Without the state of New Jersey and its policies, Jason Becton and Patrick Evans’ family would be incomplete.
That’s not an exaggeration; it’s a fact.
The Jersey City couple had talked about having children before they got married. It was a discussion that continued to come up with regularity even after the couple was married, especially as their friends, both straight and gay, began to start families.
“We both knew we wanted to have children,” Becton said. “Adoption felt more natural than surrogacy for us. It just seemed like the best option.”
But it wasn’t an option, at least not where they were intending on moving.
The couple, married in Connecticut on April 2009, was planning on relocating to Virginia, where Evans’ family hailed from. The adoption laws there were different.
“We knew coming here we wouldn’t be able to adopt,” Becton said. “We wanted to make sure we could adopt in NJ.”
So Becton and his husband began the process of their adoption story, going through Just Babies, a private recruiting and training center for foster families that has since been defunded by the state. It was there they met Jennifer Martelli, a child specific recruiter for Adoption Operations, who changed their lives.
“She’s just amazing,” Becton said.
Nine months after starting the program, Becton got a call from Martelli about a five-day old baby girl named Halo who was alone in the hospital, abandoned by her mother. Halo, whose name would be changed to Marian, was born with drugs in her system.
“She was so small,” Becton said. “When I went to visit Marian in the hospital, it was amazing. I couldn’t believe this. “
Marian was in the hospital for three weeks as she went through a withdrawal period due to her mother using drugs while she was pregnant.
“She was healthy,” Becton said. “We were trained enough to know not to fear. We were anxious to get her home, but we weren’t worried.”
Becton said when they took Marian home, they knew the chances for adoption were in their favor. They also knew that there were no sure things about the process so when her birth mother returned to the picture four months later, they tried to remain calm and patient.
“There’s always a chance that the child will be taken away from you,” Becton said. “It’s always scary.”
Becton said workers from the Division of Child Protection and Permanency’s Monmouth County Local Office were instrumental in helping them through that “scary” period.
“We had monthly visits from the Monmouth Office,” Becton said. “They were all really great. It didn’t feel like someone coming over to watch over you. It felt like a friend coming to visit.”
When Marian was 14 months, her biological parents’ rights were officially terminated. Then, on September 19, 2012, she was officially adopted by Becton and Evans.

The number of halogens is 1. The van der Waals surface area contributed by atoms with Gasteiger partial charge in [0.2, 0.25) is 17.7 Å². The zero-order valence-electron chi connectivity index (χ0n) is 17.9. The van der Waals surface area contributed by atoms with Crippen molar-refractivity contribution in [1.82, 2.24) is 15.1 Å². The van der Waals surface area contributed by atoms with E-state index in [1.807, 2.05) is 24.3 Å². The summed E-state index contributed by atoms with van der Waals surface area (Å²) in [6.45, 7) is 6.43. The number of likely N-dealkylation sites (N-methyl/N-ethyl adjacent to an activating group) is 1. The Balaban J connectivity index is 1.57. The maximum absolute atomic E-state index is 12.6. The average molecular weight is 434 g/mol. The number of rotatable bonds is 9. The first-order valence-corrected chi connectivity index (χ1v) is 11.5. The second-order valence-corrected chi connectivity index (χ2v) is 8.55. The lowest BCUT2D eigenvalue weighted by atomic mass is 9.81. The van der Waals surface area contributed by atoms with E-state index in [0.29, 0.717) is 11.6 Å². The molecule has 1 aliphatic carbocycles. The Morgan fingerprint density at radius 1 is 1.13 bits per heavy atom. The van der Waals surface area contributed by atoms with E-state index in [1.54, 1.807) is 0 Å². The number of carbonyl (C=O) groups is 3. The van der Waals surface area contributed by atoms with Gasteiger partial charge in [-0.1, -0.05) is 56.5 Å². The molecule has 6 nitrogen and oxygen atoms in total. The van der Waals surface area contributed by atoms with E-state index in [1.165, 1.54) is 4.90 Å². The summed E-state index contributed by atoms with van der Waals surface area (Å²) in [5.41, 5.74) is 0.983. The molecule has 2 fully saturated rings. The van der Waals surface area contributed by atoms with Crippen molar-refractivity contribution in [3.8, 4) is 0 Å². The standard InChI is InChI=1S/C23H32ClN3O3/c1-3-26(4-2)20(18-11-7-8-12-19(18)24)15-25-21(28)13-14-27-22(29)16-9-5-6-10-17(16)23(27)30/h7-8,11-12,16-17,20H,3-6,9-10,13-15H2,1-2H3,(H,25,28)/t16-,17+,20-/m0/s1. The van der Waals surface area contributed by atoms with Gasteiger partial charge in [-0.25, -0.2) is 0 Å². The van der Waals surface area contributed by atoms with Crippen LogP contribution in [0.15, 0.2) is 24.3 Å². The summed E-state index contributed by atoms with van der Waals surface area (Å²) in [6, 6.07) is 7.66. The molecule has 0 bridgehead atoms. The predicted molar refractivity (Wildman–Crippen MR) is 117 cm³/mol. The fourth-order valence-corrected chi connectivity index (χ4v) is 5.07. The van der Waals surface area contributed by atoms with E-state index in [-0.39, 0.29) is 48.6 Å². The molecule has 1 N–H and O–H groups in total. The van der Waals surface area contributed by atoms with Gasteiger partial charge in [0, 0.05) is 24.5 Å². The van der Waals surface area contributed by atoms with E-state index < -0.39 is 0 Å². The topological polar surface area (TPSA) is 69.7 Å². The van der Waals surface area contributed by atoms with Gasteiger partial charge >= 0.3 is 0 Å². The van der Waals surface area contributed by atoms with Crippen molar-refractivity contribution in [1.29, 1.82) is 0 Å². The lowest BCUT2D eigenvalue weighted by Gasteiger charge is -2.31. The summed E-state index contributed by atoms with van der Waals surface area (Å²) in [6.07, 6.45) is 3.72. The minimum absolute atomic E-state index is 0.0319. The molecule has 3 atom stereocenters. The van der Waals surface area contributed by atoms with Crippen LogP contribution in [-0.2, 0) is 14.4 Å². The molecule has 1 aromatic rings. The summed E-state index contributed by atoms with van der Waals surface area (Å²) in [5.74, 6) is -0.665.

“It was amazing,” Becton said. “We had friends and family come with us to the courthouse. It was a really good day.”
But Becton and Evans’ family wasn’t complete until Marian was joined with a new sister, Elizabeth, from a private adoption through an attorney. Elizabeth, or Betty as she’s known to her family, was also born with drugs in her system.
But after taking care of Marian, Becton and Evans were well-equipped and without fear in taking care of Betty.
“It’s kind of amazing,” Becton said. “It’s amazing how fortunate we are. We have two healthy daughters.”
With their family complete, Becton and Evans moved to Charlottesville, Virginia on June 3rd. It’s there Becton and Evans continue to raise their daughters, and like all other parents, deal with the ups and downs of child raising.
“They can lift your spirit,” Becton said. “They can totally make your day or they can totally ruin it, depending on their mood.”
Although Virginia state law doesn’t recognize Becton and Evans’ marriage and single parent adoption would have been impossible there, Becton said he hasn’t come across any overt prejudice or homophobia in his day-to-day interactions. He knows it exists, but he said he’s been lucky.
“I don’t think our love for our children is any different than any other family,” Becton said.
As Becton surveys his life, his friends and most importantly his family, he can’t help but be in awe of how it all turned out. For that, he said, he could not be more grateful.
“It’s amazing sometimes to think when I was growing, to fantasize about living a life open and honest and being true to yourself,” Becton said. “I never thought it’d be quite as comfortable as it was for us. Not that there haven’t been struggles. But we’ve been lucky.”
Lloyd Nelson is the Digital Media Manager of Foster and Adoptive Family Services. He can be reached at firstname.lastname@example.org.